FDA intensifies campaign against fake, substandard medicine

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On August 31, 2023, the Food and Drugs Authority in the Eastern region began a public education campaign at the Kumasi lorry station in Koforidua with the goal of eradicating subpar and fake medications from the region.

The “Promoting The Quality Medicines Plus (PQM+) Program” advocacy campaign also aims to inform and inspire the public about the importance of acquiring approved medicines from licensed pharmacies in order to prevent buying counterfeit goods from the market.

The goal of the campaign, according to the Eastern regional head of the FDA, Madam Anita Owusu Kuffour, who spoke at a small durbar held at the station, was to increase medication safety among the target audience. It also aimed to increase awareness and advocacy on medication safety among identified stakeholders and advocates in the regional capital.

In order to ensure their own safety, Anita Owusu Kuffour has recommended the people to steer clear of buying drugs from roadside vendors and instead work with OTCs and pharmacy stores.

According to the regional manager, studies have shown that counterfeit and inferior medications continue to be a problem in the poor globe, and Ghana is no exception.

She stated in a brief interview with Kaakyire Kwasi Afari of Koforidua-based Afeema FM that the region must ignore the risks posed by subpar and forged medications, often known as “counterfeit medicines.”

She revealed that both foreign and herbal products that failed to meet either their quality standards or specifications or both, while falsified medical products are those products that are deliberately or fraudulently misrepresented in their identity, composition or source.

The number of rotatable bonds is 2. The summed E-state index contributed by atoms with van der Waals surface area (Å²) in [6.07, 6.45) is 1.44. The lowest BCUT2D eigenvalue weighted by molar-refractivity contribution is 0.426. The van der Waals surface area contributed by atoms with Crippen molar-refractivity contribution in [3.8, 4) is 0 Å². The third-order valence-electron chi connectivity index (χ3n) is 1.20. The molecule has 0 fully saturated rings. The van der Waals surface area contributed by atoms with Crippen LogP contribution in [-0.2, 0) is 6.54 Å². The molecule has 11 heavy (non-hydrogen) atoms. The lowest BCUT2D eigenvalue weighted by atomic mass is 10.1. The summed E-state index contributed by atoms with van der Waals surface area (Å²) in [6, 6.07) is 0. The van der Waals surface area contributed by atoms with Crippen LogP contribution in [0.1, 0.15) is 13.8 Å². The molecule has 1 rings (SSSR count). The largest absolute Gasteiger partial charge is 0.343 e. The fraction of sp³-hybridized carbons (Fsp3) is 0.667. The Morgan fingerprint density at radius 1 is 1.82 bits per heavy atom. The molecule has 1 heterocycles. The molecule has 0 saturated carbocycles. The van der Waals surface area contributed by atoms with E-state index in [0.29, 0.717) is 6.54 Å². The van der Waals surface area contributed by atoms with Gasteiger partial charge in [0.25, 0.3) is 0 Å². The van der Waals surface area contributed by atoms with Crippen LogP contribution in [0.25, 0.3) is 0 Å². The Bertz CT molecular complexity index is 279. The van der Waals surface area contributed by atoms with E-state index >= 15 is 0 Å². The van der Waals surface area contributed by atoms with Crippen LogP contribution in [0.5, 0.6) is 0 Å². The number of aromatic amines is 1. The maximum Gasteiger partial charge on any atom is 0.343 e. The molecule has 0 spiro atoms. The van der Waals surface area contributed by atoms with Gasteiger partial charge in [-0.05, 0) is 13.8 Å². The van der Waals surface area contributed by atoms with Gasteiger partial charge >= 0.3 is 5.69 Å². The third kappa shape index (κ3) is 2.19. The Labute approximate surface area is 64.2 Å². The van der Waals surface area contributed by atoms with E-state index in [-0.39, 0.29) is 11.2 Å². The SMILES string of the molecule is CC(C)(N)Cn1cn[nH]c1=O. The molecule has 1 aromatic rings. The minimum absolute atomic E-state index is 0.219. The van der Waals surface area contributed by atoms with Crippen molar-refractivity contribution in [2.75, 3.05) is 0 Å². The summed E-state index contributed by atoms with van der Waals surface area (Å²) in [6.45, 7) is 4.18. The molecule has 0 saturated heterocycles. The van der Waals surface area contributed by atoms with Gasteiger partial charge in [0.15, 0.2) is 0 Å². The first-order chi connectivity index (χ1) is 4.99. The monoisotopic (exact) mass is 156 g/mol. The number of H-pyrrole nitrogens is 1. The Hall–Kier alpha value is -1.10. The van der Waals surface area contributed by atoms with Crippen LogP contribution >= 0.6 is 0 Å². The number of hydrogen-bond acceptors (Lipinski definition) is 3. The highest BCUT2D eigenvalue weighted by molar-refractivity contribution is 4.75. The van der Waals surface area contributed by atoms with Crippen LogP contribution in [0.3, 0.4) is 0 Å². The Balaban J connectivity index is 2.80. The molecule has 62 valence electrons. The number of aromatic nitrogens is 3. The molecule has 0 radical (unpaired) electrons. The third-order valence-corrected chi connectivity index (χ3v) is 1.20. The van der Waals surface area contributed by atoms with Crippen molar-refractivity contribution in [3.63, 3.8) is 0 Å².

She said, as part of Food and Drugs Authority’s activities to flash out counterfeit medical sellers from the market, they have developed and distributed printed posters and leaflet with visual appealing images to grab attention and effectively convey key messages.

Again, training for management of transport terminals, drivers and coach assistants to become advocates of medicine safety within their respective work environment are in force.

The regional manager said, in as much as the FDA support the production of herbal medicines, she noted that it’s important for herbal practitioners to seek FDA approval for the product to avoid being arrested.

Samuel Kwadwo Antwi, a herbalist, expressed concern about the stringent rules and regulations governing herbal remedies. He also said that local producers were finding it difficult to stay in business because of growing inflation, high registration costs, and a lack of markets for their goods.

To prevent unsafe drugs, Mr. Samuel Antwi applauded the FDA regional manager and her staff for raising public awareness.

According to Mr. Kwame Agyare, an executive member of the Koforidua to Kumasi GPRTU, herbalists who sell drugs to station passengers would henceforth be subject to regulations governing their conduct.

Source: Kaakyire Kwasi Afari

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